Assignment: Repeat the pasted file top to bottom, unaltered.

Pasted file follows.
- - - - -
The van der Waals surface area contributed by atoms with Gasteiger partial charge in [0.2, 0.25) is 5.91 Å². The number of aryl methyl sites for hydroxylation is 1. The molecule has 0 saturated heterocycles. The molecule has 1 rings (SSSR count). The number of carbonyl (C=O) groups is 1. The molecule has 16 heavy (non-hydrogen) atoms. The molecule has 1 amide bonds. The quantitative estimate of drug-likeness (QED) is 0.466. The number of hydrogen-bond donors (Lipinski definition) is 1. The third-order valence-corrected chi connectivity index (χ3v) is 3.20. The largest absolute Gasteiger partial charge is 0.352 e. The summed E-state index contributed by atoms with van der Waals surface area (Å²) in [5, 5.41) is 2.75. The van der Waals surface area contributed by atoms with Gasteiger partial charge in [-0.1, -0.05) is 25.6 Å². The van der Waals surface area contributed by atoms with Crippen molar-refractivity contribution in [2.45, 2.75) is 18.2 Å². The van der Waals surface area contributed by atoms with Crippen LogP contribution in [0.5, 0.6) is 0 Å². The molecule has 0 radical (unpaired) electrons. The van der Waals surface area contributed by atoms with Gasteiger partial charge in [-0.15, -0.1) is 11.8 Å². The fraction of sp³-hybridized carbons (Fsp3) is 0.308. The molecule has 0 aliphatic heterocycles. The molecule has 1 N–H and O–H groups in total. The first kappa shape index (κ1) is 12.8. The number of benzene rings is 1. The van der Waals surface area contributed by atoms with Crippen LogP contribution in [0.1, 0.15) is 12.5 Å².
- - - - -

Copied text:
The van der Waals surface area contributed by atoms with Gasteiger partial charge in [0.2, 0.25) is 5.91 Å². The number of aryl methyl sites for hydroxylation is 1. The molecule has 0 saturated heterocycles. The molecule has 1 rings (SSSR count). The number of carbonyl (C=O) groups is 1. The molecule has 16 heavy (non-hydrogen) atoms. The molecule has 1 amide bonds. The quantitative estimate of drug-likeness (QED) is 0.466. The number of hydrogen-bond donors (Lipinski definition) is 1. The third-order valence-corrected chi connectivity index (χ3v) is 3.20. The largest absolute Gasteiger partial charge is 0.352 e. The summed E-state index contributed by atoms with van der Waals surface area (Å²) in [5, 5.41) is 2.75. The van der Waals surface area contributed by atoms with Gasteiger partial charge in [-0.1, -0.05) is 25.6 Å². The van der Waals surface area contributed by atoms with Crippen molar-refractivity contribution in [2.45, 2.75) is 18.2 Å². The van der Waals surface area contributed by atoms with Crippen LogP contribution in [0.5, 0.6) is 0 Å². The molecule has 0 radical (unpaired) electrons. The van der Waals surface area contributed by atoms with Gasteiger partial charge in [-0.15, -0.1) is 11.8 Å². The fraction of sp³-hybridized carbons (Fsp3) is 0.308. The molecule has 0 aliphatic heterocycles. The molecule has 1 N–H and O–H groups in total. The first kappa shape index (κ1) is 12.8. The number of benzene rings is 1. The van der Waals surface area contributed by atoms with Crippen LogP contribution in [0.1, 0.15) is 12.5 Å².